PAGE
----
Masonry bracing
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Masonry Bracing. Life Safety Considerations During Construction of Masonry Walls. FACTORS TO CONSIDER. Who is responsible for wall bracing? Engineer General Contractor Masonry Contractor Qualified Person. CODE REQUIREMENTS.

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Masonry Bracing

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Masonry bracing

Masonry Bracing

Life Safety Considerations During Construction of Masonry Walls


Factors to consider

FACTORS TO CONSIDER

Who is responsible for wall bracing?

  • Engineer

  • General Contractor

  • Masonry Contractor

  • Qualified Person


Code requirements

CODE REQUIREMENTS

  • 1926.706(b)All masonry walls greater than 8 feet in height must be braced to prevent overturning and collapse,

  • Unless adequately supported so it will not overturn or collapse

  • Bracing must remain in place until permanent supporting elements of the structure are in place


Code requirements1

Code Requirements

THEN WHAT?

  • Code does not give direction for spacing of braces

    • Vertical

    • Horizontal

    • Additional Height


Code requirements2

Code Requirements

LIMITED ACCESS ZONE (L.A.Z.) 1926.706(a)

Some common misconceptions:

  • Limited Access Zones do not take the place of wall braces,

  • Wall braces do not take the place of L.A.Z,

  • Both are required


Test wall construction

Test Wall Construction


Test wall construction1

Test Wall Construction

  • 8 in. Lightweight Block

  • 2 - #4 Horizontal Rebar spaced 4 ft. on center

  • #5 Vertical Rebar spaced 4 ft. on center

  • Coil Loop Inserts with ¾” coil bolts

  • 2000 psi grout at rebar locations

  • Grouting in pours of 8ft.


Test wall construction2

Test Wall Construction

Wall Brace connection

  • Coil Loop Inserts installed around a vertical rebar and placed behind a horizontal rebar as shown

Picture of coil here


Test wall construction3

Test Wall Construction

Why a coil loop insert?

  • Past industry practice has been anchor bolts set in grout and then attach brace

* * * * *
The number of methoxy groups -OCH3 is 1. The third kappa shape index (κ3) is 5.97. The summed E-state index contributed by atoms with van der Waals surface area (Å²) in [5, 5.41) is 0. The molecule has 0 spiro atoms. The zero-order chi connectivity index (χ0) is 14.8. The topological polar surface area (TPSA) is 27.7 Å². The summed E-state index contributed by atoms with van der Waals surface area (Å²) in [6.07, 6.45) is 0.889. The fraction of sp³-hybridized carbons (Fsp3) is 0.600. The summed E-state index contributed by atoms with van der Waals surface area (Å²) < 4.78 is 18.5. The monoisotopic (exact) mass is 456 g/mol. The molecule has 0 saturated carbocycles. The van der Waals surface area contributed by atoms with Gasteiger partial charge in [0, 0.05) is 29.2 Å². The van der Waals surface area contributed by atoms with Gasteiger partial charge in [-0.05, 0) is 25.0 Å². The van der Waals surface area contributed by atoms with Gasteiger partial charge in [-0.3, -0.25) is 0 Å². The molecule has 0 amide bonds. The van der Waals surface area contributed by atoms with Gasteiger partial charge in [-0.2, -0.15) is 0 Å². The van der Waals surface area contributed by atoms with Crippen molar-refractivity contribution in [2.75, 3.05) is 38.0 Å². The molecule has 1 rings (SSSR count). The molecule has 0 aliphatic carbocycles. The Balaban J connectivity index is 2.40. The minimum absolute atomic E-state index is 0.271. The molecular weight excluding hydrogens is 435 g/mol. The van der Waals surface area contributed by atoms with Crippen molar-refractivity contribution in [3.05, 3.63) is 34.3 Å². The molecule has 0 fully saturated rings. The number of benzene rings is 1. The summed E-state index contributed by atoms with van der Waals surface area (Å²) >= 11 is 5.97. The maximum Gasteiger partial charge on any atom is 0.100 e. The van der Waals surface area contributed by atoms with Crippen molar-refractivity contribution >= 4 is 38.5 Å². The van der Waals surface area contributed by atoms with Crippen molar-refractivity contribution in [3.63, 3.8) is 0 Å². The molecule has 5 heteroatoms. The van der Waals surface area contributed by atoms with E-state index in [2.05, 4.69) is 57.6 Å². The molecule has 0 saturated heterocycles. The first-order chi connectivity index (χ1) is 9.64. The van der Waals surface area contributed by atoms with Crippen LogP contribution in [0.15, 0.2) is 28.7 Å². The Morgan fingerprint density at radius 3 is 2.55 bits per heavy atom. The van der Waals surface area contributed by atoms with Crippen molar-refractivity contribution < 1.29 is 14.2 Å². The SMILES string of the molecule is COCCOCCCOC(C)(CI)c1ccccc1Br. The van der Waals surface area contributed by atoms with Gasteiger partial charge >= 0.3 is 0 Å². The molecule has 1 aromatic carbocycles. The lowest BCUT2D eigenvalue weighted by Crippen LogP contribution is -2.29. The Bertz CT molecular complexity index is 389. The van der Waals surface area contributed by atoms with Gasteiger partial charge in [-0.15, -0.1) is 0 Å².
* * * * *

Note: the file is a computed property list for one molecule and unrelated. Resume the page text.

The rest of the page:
• Grout needed to set for 12 hour minimum

  • Leaves window of exposure of 12 hours or more

  • This method allows braces to be installed before the grout is placed in block

  • Life safety issue

  • 35 mile wind protection

  • Won’t show where braces were installed after removal


Base connection

Base Connection

Must be evaluated by a Qualified Person

  • Concrete block deadweight

    • Test wall deadweight 3400 lbs

  • Slab connection

  • Anchor bolt set in concrete


Base connection1

Base Connection

Slab

Deadmen


Base connection2

Base Connection

Wedge Anchor

Tang Bolt

Super Bolt


Spacing of braces

Spacing of Braces:

Vertical Placement

  • Code requires Wall Braces above 8 ft.

  • No direction as to spacing


Spacing of braces1

Spacing of Braces:

Recommended Horizontal Spacing:

  • No direction from the code

  • 20 foot spacing

  • 10 ft from end of wall or control joints

  • Works with 20 foot lengths of rebar

  • Allows for scaffolding, trucks, forklifts, and other equipment to work between braces

  • Creates a safe and efficient environment for workers


Spacing of braces2

Spacing of Braces:

What does all of this do?

  • Creates a crisscross rebar mat in the wall

  • Uses materials already in wall

  • Adds minimaladditional cost


Types of braces

Types of Braces

  • Wood not recommended

  • Concrete tilt braces or approved equal

  • Note: Braces must stay in place until roofcomponents are installed.


Intersection of other walls

Intersection of Other Walls

  • Wall intersections may substitute for braces

  • Pilasters may help in spacing braces farther apart

  • Connection to existing walls


Adjoining buildings

Adjoining Buildings

Requires scaffold & braces on same side of wall

  • Creates additional hardship on contractors

  • Alternative method – use taper bolts or she bolts connecting new wall to adjacent structural wall

    • Require adjacent building Owner’s permission


Adjoining buildings1

Adjoining Buildings


Adjoining buildings2

Adjoining Buildings


Moving braces from one side to another

Moving braces from one side to another

  • Sometimes necessary due to work by other trades

  • Remove braces sequentially from one side of wall to the other

  • MUST attach additional braces before removing existing

  • Adding additional coil loops may be necessary:

    • Will help facilitate the moving of braces while providing a good level of safety for personnel


Our nemesis

Our Nemesis –

WIND:


Our wind standard 35 mph

Our wind standard:35 mph

Call the Weather Service

  • Obtain regional wind chart of historical data

  • Need to know daily wind speeds

  • Daily wind directions

  • Procure a wind meter


Establish an action level

Establish an Action Level

  • At winds speeds above 25 mph:

    • Check that braces are secure

    • Consider evacuation of scaffold and surrounding areas

  • Our unbraced, grouted wall deflected less than an inch at 35 mph and fell at a wind speed in excess of 60 mph


In conclusion

In Conclusion

  • This is NOT intended to be used as a complete approach to bracing walls

  • ALL relevant factors MUST be considered

    • Site conditions

    • Weather conditions

    • Wall design

    • Construction sequence

    • Property lines

    • Any other relevant conditions or factors


References

References

  • Masonry Bracing Task Force (Funded by OR-OSHA Grant)

    • Task Force Documentation

      • TestReport

      • Video


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